Matt Smith’s swan song received some mixed reactions on its first airing – probably not helped by most fans trying to hear it over jabbering family members, collapsed on the sofa after a giant Christmas lunch.
It’s not a perfect episode, but it’s certainly an underrated one, with plenty of brilliant little moments that demand giving it another chance if you were initially underwhelmed.
Here we look back at the best bits from ‘The Time of the Doctor’…
The return of all those villains
Doctor Who’s big finale episodes often take on a ‘kitchen sink’ approach, but here the enemies have gathered for a reason, and one which adds to ‘The Day of the Doctor’s new Return of The Time Lords arc while also tying up the majority of the loose ends from the Eleventh Doctor’s era.
The winter forest attack by the Weeping Angels is suitably tense, as is the encounter with a wooden Cyberman. And despite them eventually siding with the Doctor, the Silence remain a chilling invention.
The Christmas cracker scene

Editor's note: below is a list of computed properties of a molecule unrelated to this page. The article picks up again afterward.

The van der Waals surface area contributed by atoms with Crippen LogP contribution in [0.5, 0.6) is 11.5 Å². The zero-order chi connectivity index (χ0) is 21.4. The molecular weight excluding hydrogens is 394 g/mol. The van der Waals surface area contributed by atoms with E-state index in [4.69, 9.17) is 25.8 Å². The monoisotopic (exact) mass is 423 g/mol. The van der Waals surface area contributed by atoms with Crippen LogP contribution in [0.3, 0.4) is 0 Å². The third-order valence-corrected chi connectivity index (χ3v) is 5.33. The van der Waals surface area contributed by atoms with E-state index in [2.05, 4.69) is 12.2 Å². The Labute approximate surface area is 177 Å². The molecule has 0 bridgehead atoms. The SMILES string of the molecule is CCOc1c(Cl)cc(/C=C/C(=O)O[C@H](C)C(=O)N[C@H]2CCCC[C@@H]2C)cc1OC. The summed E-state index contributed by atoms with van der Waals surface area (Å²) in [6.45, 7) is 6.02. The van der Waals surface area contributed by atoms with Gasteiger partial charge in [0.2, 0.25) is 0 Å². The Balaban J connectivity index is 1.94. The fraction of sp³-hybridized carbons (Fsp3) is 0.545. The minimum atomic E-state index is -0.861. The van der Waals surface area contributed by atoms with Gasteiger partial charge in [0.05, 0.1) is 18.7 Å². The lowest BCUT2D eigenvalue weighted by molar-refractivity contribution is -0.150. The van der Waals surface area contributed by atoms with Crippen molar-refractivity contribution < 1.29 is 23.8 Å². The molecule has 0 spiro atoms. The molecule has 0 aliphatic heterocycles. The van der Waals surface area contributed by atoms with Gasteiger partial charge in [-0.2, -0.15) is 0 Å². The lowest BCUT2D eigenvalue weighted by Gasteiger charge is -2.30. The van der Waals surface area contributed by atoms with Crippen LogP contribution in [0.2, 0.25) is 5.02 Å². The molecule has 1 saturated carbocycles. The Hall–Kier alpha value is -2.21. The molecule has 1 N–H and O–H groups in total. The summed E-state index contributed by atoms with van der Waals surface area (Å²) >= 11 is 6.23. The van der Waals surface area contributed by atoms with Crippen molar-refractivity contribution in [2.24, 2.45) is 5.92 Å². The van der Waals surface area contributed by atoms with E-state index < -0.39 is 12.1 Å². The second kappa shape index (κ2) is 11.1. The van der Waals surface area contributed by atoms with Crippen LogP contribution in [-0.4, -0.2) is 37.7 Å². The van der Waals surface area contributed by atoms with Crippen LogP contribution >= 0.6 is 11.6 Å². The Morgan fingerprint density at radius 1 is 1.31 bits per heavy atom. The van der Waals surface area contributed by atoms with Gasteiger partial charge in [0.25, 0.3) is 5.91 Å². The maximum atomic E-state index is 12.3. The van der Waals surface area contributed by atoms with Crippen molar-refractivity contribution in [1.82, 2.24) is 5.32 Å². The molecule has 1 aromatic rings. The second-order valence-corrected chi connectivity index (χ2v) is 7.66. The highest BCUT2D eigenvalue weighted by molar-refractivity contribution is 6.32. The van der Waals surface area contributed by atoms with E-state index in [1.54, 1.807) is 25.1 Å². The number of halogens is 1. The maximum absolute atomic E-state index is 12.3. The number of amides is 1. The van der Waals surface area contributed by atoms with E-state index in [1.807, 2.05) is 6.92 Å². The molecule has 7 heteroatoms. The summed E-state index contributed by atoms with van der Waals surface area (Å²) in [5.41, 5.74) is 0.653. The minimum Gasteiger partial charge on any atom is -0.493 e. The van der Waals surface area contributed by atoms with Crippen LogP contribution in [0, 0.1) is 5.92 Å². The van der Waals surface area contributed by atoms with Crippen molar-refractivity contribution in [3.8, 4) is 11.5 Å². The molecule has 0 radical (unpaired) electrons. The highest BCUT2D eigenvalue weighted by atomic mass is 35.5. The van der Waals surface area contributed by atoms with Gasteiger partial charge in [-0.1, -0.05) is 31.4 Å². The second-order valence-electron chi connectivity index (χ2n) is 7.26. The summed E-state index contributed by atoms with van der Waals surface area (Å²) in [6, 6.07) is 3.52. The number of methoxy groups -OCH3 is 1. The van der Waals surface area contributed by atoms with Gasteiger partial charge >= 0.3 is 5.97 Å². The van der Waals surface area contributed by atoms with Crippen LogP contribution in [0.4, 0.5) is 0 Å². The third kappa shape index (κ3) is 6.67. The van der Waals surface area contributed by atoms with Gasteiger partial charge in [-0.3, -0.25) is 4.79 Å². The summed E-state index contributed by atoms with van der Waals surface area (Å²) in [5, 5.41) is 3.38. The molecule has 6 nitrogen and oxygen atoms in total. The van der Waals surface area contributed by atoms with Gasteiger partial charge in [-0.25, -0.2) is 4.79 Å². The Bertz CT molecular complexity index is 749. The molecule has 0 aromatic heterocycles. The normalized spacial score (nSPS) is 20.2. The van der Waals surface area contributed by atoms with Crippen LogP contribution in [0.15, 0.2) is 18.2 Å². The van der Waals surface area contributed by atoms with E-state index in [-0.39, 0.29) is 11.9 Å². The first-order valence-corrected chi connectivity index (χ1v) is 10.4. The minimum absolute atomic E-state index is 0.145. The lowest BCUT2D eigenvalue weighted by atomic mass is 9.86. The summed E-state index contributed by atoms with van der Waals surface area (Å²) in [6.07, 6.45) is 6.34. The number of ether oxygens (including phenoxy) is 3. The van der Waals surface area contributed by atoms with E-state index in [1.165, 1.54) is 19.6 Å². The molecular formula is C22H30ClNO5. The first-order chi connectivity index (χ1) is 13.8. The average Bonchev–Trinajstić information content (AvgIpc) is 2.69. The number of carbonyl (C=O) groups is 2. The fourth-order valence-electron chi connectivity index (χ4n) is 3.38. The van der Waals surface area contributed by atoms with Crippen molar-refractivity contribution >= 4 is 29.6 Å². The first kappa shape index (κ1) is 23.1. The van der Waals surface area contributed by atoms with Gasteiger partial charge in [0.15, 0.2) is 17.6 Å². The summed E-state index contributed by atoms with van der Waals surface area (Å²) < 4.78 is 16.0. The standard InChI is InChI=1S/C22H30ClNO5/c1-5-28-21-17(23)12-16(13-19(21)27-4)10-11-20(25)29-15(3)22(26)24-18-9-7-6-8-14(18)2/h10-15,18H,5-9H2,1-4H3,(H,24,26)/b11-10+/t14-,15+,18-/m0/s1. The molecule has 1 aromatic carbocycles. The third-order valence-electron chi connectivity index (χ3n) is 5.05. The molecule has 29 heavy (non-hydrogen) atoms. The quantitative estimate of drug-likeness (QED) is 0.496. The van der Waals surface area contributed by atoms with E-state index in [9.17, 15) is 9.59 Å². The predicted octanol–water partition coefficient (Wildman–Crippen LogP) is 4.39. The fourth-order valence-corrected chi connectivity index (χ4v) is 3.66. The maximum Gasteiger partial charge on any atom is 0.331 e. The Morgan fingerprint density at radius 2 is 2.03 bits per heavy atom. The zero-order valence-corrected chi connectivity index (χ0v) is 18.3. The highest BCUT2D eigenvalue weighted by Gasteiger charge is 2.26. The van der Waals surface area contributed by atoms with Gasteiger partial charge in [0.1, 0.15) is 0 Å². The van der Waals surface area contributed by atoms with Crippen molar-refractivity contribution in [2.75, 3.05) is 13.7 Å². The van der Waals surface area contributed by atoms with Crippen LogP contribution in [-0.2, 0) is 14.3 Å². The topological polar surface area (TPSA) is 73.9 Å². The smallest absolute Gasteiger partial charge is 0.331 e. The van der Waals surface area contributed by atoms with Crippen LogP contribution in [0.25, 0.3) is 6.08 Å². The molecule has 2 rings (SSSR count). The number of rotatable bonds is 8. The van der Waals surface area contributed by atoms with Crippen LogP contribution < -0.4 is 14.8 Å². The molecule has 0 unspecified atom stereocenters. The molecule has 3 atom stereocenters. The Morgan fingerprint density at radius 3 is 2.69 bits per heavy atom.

One of Clara’s best moments to date, the scene where she is reunited with an elderly Doctor is beautiful in its emotion. Having run out of the flat upon hearing the TARDIS, that Clara chooses to spend Christmas day with the Doctor rather than her own family speaks volumes about their relationship.
Her helping him to open the cracker showcases the many levels of their relationship in a single action, but it’s the poem inside the cracker that provides the scene’s most poignant part. A moment of meta-commentary, the poem reads:
“Now it’s time for one last bow, like all your other selves.
Eleven’s hour is over now, the clock is striking Twelve’s.”
A well-kept secret, but something we all secretly hoped for, was the brief cameo by Karen Gillan as Amy Pond. As “the first face this face saw”, Amy is undoubtedly more important to the life of the Eleventh Doctor than Clara and this is proved simply with “Raggedy Man… goodnight.”
A simple and heartfelt moment that echoes her own final words and neatly brings us back to the start of Matt and Karen’s era in ‘The Eleventh Hour’.
The idea of the Doctor befriending a Cyberman head is questionable on paper, but it ends up creating one of the episode’s most poignant moments when, after 300 years with no one but each other protecting Christmas Town, Handles slowly passes away. That the Doctor cries over this loss is both bittersweet and a commentary on what the Doctor has made of his life.
The goodbye speech
From the second Matt Smith utters “I will not forget one line of this” you know he is speaking more as Matt than as the Doctor, and it’s all the more moving as a result, aided by Jenna Coleman’s heartbroken performance and Murray Gold’s rousing score.
“I will always remember when the Doctor was me.”
Continued on Page 2…